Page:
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Pitch Detection and Sinusoidal Harmonic Modeling

Module by: Yi-Chieh Wu, Kyle Ringgenberg. E-mail the authors

Summary: Finding the pitch of a musical signal, and approximating the spectral envelope of a tone by estimating its harmonics and harmonic amplitudes.

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Pitch Detection

Detecting the pitch of an input signal seems deceptively simple. Many groups have tackled this challenge by simply taking the Fourier transform of the signal, and then finding the frequency with the highest spectral magnitude. As elegant as it may seem, this approach does not work for many musical instruments. Instead, we have chosen to approach the problem from a more expandable point of view.

One of the problems with finding the fundamental frequency lies in simple definition. In our case, we will define this as being the frequency that the human ear recognizes as being dominate. The human auditory system responds most sensitively to the equivalent of the lowest common denominator of the produced frequencies. This can be modeled by finding the strongest set of frequencies amplitudes, and taking the lowest frequency value of that group. This process is quite effective, though it does rely on the condition that the fundamental frequency actually exists, and isn't just simulated via a combination of higher harmonics. The following example illustrates this more concretely.

Figure 1: Frequence vs. Time for Trumpet playing a concert 'A'=440 Hz
Figure 1 (Graphic1)

In the above waveform, we want to find the frequency heard by the human ear as being the fundamental pitch. To do this, we first look at the five highest peaks, which occur at 440, 880, 1320, 1760, and 2640 Hz. From this set of values, we grab the lowest occurring frequency. Hence, the fundamental frequency of the above signal would be stated as being 440 Hz, or a concert 'A'... which is, in fact, the pitch that was played.

Sinusoid Harmonic Modeling

We would like to capture the “typical” spectrum for each instrument, independent of the pitch being produced. This allows us to classify a signal using our model without providing the pitch as another parameter to the model. (We note that this method is not without consequences, as the frequency response of the instrument changes the spectrum depending on the note being played. For example, very low and very high notes are more likely to vary than notes at mid-range. We decided to go with this approach to save time in model training and hopefully reduce the dimensionality of our problem.)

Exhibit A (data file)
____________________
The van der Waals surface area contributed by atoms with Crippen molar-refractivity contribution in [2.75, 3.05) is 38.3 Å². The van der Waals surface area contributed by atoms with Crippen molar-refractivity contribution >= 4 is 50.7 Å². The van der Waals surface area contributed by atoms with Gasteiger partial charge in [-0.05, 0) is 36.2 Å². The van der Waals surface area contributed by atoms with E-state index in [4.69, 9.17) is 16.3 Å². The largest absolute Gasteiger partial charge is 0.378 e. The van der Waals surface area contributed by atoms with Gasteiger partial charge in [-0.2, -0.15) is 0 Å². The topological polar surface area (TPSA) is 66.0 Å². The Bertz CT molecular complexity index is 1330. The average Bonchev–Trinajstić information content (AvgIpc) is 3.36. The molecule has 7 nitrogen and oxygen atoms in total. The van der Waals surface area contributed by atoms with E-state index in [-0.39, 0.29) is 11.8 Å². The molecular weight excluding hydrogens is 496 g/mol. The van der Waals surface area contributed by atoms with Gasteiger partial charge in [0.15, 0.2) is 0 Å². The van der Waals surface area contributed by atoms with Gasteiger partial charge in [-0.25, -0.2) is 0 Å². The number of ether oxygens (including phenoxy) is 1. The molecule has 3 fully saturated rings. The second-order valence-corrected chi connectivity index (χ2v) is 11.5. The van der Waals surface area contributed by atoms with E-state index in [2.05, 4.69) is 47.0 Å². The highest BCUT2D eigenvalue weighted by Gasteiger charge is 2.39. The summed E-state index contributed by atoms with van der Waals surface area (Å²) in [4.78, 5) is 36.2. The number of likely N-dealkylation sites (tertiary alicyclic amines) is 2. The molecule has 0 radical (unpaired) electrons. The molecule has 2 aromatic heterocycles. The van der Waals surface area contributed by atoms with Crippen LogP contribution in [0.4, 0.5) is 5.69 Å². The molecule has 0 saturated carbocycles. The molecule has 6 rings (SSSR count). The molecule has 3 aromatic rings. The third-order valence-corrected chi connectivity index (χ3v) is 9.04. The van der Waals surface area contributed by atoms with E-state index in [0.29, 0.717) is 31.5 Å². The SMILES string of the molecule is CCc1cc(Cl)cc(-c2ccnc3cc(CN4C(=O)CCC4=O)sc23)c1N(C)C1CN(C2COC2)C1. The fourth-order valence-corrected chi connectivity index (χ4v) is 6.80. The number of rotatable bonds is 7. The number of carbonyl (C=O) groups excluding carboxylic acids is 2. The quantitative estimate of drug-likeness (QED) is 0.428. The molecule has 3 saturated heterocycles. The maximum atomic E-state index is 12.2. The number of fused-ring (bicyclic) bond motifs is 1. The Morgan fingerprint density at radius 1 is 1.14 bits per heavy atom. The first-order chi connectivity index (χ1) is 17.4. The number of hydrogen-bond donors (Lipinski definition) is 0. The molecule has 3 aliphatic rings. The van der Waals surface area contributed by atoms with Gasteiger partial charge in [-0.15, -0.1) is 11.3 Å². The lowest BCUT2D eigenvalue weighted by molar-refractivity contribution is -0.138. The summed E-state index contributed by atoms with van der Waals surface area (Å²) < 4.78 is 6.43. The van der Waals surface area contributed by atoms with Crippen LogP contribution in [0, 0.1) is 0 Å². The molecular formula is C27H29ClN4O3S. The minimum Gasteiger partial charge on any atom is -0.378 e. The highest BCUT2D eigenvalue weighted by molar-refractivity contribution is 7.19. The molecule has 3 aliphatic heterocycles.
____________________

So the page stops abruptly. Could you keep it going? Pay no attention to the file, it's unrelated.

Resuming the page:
Sinusoidal harmonic modeling (SHM) captures the harmonic envelope of a signal (as opposed to its spectral envelope) and is ideal for tonal sounds produced by wind instruments, as most of the spectral energy is captured in the harmonics. Given a spectrum, SHM finds the fundamental frequency and estimates the harmonics and the harmonic amplitudes, eventually producing a amplitude versus harmonic graph.

Figure 2: Average Harmonic Envelope for Clarinet (Blue), Tenor Sax (Green), and Trumpet (Red)
Figure 2 (Graphic2)

From this representation, we can then determine characteristic features of the instrument. For example, qualitatively, we can tell that the spectrum of a clarinet declines rather fast, and that most of the energy is in the odd harmonics. Similarly, we can tell that the saxophone declines slower, and that the trumpet has its harmonic energies relatively distributed among the odd and even indices.

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